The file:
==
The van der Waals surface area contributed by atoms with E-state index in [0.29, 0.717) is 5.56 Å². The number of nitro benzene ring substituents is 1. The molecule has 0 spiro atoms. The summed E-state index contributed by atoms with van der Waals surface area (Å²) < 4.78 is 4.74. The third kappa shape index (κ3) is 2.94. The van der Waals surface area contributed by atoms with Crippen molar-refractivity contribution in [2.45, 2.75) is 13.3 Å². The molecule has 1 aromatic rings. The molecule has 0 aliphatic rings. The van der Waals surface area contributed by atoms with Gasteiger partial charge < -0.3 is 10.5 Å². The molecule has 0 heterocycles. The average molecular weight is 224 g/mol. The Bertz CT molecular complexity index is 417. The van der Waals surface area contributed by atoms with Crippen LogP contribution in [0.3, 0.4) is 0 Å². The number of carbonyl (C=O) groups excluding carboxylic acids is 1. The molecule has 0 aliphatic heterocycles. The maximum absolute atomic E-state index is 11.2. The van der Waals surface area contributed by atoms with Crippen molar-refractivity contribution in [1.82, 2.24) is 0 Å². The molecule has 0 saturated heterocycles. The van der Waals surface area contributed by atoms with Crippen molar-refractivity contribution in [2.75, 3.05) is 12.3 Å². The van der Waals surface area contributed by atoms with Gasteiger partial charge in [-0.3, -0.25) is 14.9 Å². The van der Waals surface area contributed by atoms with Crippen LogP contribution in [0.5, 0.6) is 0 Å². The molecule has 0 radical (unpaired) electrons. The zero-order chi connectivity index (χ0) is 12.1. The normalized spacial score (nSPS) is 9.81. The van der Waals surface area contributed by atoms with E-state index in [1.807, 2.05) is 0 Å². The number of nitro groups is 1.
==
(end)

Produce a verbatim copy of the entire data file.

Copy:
The van der Waals surface area contributed by atoms with E-state index in [0.29, 0.717) is 5.56 Å². The number of nitro benzene ring substituents is 1. The molecule has 0 spiro atoms. The summed E-state index contributed by atoms with van der Waals surface area (Å²) < 4.78 is 4.74. The third kappa shape index (κ3) is 2.94. The van der Waals surface area contributed by atoms with Crippen molar-refractivity contribution in [2.45, 2.75) is 13.3 Å². The molecule has 1 aromatic rings. The molecule has 0 aliphatic rings. The van der Waals surface area contributed by atoms with Gasteiger partial charge < -0.3 is 10.5 Å². The molecule has 0 heterocycles. The average molecular weight is 224 g/mol. The Bertz CT molecular complexity index is 417. The van der Waals surface area contributed by atoms with Crippen LogP contribution in [0.3, 0.4) is 0 Å². The number of carbonyl (C=O) groups excluding carboxylic acids is 1. The molecule has 0 aliphatic heterocycles. The maximum absolute atomic E-state index is 11.2. The van der Waals surface area contributed by atoms with Crippen molar-refractivity contribution in [1.82, 2.24) is 0 Å². The molecule has 0 saturated heterocycles. The van der Waals surface area contributed by atoms with Crippen molar-refractivity contribution in [2.75, 3.05) is 12.3 Å². The van der Waals surface area contributed by atoms with Gasteiger partial charge in [-0.3, -0.25) is 14.9 Å². The van der Waals surface area contributed by atoms with Crippen LogP contribution in [0.5, 0.6) is 0 Å². The molecule has 0 radical (unpaired) electrons. The zero-order chi connectivity index (χ0) is 12.1. The normalized spacial score (nSPS) is 9.81. The van der Waals surface area contributed by atoms with E-state index in [1.807, 2.05) is 0 Å². The number of nitro groups is 1.